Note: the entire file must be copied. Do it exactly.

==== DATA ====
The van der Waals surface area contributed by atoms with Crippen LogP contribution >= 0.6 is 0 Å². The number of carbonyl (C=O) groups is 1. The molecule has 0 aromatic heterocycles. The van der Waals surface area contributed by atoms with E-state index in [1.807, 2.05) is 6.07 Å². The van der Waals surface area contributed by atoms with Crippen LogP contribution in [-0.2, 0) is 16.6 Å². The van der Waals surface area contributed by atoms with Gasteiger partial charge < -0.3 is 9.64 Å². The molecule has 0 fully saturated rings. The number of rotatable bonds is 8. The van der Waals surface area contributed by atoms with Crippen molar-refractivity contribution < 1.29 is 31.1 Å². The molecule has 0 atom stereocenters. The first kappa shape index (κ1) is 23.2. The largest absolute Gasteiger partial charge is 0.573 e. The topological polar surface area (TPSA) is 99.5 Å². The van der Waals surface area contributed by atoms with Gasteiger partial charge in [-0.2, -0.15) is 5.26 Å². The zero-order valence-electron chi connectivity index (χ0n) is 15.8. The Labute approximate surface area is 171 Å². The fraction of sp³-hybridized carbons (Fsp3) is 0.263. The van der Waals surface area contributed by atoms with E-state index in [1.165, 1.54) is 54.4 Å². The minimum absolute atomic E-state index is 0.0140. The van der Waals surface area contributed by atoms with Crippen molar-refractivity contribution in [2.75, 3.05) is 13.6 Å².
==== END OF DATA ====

The van der Waals surface area contributed by atoms with Crippen LogP contribution >= 0.6 is 0 Å². The number of carbonyl (C=O) groups is 1. The molecule has 0 aromatic heterocycles. The van der Waals surface area contributed by atoms with E-state index in [1.807, 2.05) is 6.07 Å². The van der Waals surface area contributed by atoms with Crippen LogP contribution in [-0.2, 0) is 16.6 Å². The van der Waals surface area contributed by atoms with Gasteiger partial charge < -0.3 is 9.64 Å². The molecule has 0 fully saturated rings. The number of rotatable bonds is 8. The van der Waals surface area contributed by atoms with Crippen molar-refractivity contribution < 1.29 is 31.1 Å². The molecule has 0 atom stereocenters. The first kappa shape index (κ1) is 23.2. The largest absolute Gasteiger partial charge is 0.573 e. The topological polar surface area (TPSA) is 99.5 Å². The van der Waals surface area contributed by atoms with Gasteiger partial charge in [-0.2, -0.15) is 5.26 Å². The zero-order valence-electron chi connectivity index (χ0n) is 15.8. The Labute approximate surface area is 171 Å². The fraction of sp³-hybridized carbons (Fsp3) is 0.263. The van der Waals surface area contributed by atoms with E-state index in [1.165, 1.54) is 54.4 Å². The minimum absolute atomic E-state index is 0.0140. The van der Waals surface area contributed by atoms with Crippen molar-refractivity contribution in [2.75, 3.05) is 13.6 Å².